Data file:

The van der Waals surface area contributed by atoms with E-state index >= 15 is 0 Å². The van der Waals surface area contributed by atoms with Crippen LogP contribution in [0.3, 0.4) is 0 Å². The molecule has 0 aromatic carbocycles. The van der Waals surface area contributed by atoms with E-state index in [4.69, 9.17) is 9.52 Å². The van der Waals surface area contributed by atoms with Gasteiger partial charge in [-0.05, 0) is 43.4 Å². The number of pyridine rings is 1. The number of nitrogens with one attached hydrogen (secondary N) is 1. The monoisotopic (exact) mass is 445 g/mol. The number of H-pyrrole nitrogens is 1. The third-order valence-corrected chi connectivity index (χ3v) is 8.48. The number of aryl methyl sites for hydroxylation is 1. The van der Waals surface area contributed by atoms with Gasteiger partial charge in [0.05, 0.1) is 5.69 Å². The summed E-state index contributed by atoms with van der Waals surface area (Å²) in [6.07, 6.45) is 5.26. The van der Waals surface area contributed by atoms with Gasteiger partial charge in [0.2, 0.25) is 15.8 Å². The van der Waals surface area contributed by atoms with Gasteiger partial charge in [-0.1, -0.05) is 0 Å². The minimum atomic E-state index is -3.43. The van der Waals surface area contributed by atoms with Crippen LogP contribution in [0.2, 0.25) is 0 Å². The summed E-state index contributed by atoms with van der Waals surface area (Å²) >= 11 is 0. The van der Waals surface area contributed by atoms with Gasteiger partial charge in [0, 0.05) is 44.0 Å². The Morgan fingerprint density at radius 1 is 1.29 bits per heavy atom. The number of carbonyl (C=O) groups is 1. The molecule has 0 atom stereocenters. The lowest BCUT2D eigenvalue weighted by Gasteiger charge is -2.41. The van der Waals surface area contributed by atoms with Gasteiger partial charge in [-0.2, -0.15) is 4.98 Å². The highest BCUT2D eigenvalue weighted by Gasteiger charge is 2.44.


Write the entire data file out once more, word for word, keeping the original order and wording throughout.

The van der Waals surface area contributed by atoms with E-state index >= 15 is 0 Å². The van der Waals surface area contributed by atoms with Crippen LogP contribution in [0.3, 0.4) is 0 Å². The molecule has 0 aromatic carbocycles. The van der Waals surface area contributed by atoms with E-state index in [4.69, 9.17) is 9.52 Å². The van der Waals surface area contributed by atoms with Gasteiger partial charge in [-0.05, 0) is 43.4 Å². The number of pyridine rings is 1. The number of nitrogens with one attached hydrogen (secondary N) is 1. The monoisotopic (exact) mass is 445 g/mol. The number of H-pyrrole nitrogens is 1. The third-order valence-corrected chi connectivity index (χ3v) is 8.48. The number of aryl methyl sites for hydroxylation is 1. The van der Waals surface area contributed by atoms with Gasteiger partial charge in [0.05, 0.1) is 5.69 Å². The summed E-state index contributed by atoms with van der Waals surface area (Å²) in [6.07, 6.45) is 5.26. The van der Waals surface area contributed by atoms with Gasteiger partial charge in [0.2, 0.25) is 15.8 Å². The van der Waals surface area contributed by atoms with Gasteiger partial charge in [-0.1, -0.05) is 0 Å². The minimum atomic E-state index is -3.43. The van der Waals surface area contributed by atoms with Crippen LogP contribution in [0.2, 0.25) is 0 Å². The summed E-state index contributed by atoms with van der Waals surface area (Å²) >= 11 is 0. The van der Waals surface area contributed by atoms with Gasteiger partial charge in [0, 0.05) is 44.0 Å². The Morgan fingerprint density at radius 1 is 1.29 bits per heavy atom. The number of carbonyl (C=O) groups is 1. The molecule has 0 atom stereocenters. The lowest BCUT2D eigenvalue weighted by Gasteiger charge is -2.41. The van der Waals surface area contributed by atoms with Gasteiger partial charge in [-0.2, -0.15) is 4.98 Å². The highest BCUT2D eigenvalue weighted by Gasteiger charge is 2.44.